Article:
Blues lyrics often invoke themes of pain, injustice, and violence. After all, it was the suffering and inhumanity of slavery and “Jim Crow” laws that helped create the blues as a form of creative expression. So it’s fitting the genre would be used to address the violence and anger currently affecting the Chicago area. Musician and blues crusader Bonni McKeown joined with community groups and the Larry Taylor Blues & Soul Band to hold events on the West and South Sides to showcase the music’s healing nature.
“The basic function of the blues is the healing of the community, its survival,” McKeown insists. “One person can’t solve these problems, but the music is uplifting, it builds morale.”
Over the last several months, McKeown, who also goes by her stage name Barrelhouse Bonni, delivered her punchy talents to community events that are working to strengthen neighborhoods and build support systems to highlight the cultural heritage and power of the music. “The whole idea is respect, honor, and reconnection,” she says. “We’re trying to reintroduce the music to generations that might not have connected with it before.”
A native of West Virginia and avid blues lover, McKeown decided to move to Chicago to study and learn the art form after losing her job in 2003. Enthralled by the history and richness of the city’s blues scene, she started playing blues piano and, as of two years ago, performing with blues vocalist Gloria Shannon as the Barrelhouse Ladies. However, it was in 2002 when she discovered another aspect of her calling and became a blues activist. “I went to the International Blues Challenge,” she recalls. “Nellie ‘Tiger’ Travis and this brilliant young blues guitarist lost to a Canadian restaurant owner’s band, playing rock tunes. It was a disgrace and it was repeated again and again over the years. I saw how heritage blues musicians were being edged out, and it really woke me up.”
With her motto of “pray for peace; work for justice; boogie for survival,” which borrows from her Quaker background, McKeown has tackled the disparity that she witnesses in the blues industry by producing educational blues workshops in community schools. “If I want to be a blues musician, I can’t sit there and let blues heritage musicians be pushed aside,” she says.
It’s these musicians that McKeown believes can provide hope for communities experiencing violence and desolation. Last month, the Larry Taylor Blues & Soul Band, fronted by Eddie Taylor’s accomplished stepson Larry, played two West Side community events aimed at stopping the rising wave of violence.
“The people were receptive; they were actually listening,” the band’s guitarist, Jon McDonald, says of the events. “We played Tyrone Davis, Albert King, and a James Brown funk tune. I think that the blues can help with healing when musicians are telling a story that people can relate to. I grew up on Jackson and Pulaski, and I was amazed at some of the changes. The parks are looking better. I see more community-minded people. It may not be perfect, but people’s perception of the West Side is different because it’s from people who’ve never lived there.”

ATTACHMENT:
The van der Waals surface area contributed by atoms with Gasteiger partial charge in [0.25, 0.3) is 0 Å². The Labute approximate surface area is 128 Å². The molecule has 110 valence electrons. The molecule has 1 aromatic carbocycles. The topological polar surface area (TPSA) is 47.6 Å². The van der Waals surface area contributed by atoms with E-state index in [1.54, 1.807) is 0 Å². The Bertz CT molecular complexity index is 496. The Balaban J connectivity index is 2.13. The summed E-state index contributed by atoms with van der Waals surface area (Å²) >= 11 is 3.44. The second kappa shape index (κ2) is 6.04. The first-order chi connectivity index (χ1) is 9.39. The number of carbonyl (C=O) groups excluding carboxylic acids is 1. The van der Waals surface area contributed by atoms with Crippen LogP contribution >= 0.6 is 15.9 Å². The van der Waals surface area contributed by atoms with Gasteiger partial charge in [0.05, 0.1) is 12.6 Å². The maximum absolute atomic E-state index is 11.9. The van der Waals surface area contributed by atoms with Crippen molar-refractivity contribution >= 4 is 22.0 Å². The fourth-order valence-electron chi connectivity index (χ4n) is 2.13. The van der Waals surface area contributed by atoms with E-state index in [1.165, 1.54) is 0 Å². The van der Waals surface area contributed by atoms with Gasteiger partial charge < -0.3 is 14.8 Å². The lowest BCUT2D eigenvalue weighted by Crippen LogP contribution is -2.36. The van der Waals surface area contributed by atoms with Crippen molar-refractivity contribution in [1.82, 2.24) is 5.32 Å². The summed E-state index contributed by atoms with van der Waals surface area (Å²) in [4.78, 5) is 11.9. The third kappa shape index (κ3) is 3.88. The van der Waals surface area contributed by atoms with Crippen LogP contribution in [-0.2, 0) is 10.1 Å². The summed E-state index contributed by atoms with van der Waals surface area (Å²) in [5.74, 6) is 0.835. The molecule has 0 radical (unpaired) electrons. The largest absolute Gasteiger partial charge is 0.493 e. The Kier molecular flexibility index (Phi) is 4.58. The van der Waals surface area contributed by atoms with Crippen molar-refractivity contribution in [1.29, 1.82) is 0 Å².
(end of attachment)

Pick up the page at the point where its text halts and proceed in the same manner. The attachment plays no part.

As a former guitarist for the late, great Magic Slim who traveled the world and had been living in California until recently, McDonald’s perception of what is happening in the Chicago blues community, and the city in general, brings the benefit of time and distance.
“What really amazes me is that after traveling with one of the greatest blues musicians, Magic Slim, I come back and there’s still a demarcation in this town between black and white. If it wasn’t for the music, none of us would be under the same roof. There’s a lack of opportunity here that’s not afforded to everybody. I’m lucky, I had 12 and a half years with Magic Slim, but I see what’s going on.”
McDonald acknowledges the inequality seen in the blues industry mirrors the country’s political and economic imbalance, which in turn feeds the violence and anger that community organizations are trying to address.
“I’d rather have a guitar in my hand than a gun. I made that choice at a very young age,” McDonald reveals. “You make choices in life, but people need to understand that with what’s going on, a lot of kids don’t have a choice because it was taken away from them. I’m looking forward to doing more of these programs. It’s not just about the music, musicians need to be more socially responsible. The Chicago blues community en masse needs to recognize that there’s a problem here folks.”
McKeown and McDonald (with the Larry Taylor Blues & Soul Band) will participate in Freedom Fest, a commemorative event marking the 50th anniversary of Martin Luther King Jr.’s March on Washington, held at the community-based Washington Park Freedom School House (6026 S. Vernon in Chicago) from 3 to 6 p.m. on Aug. 28.
“A lot of people outside of the community think that the community is demanding help and not doing anything to help themselves,” McKeown explains. “But these events bring attention to the efforts made by community organizations to address the problems.
“People outside of the community can help by sponsoring music to help stop the violence. If they have a safe place to express their feelings, it’s amazing what that does. Gangs are just a reaction to poverty and systematic racism. The blues is one tool that can bring people together, reconnect generations, and give them historical perspective.”
— Rosalind Cummings-Yeates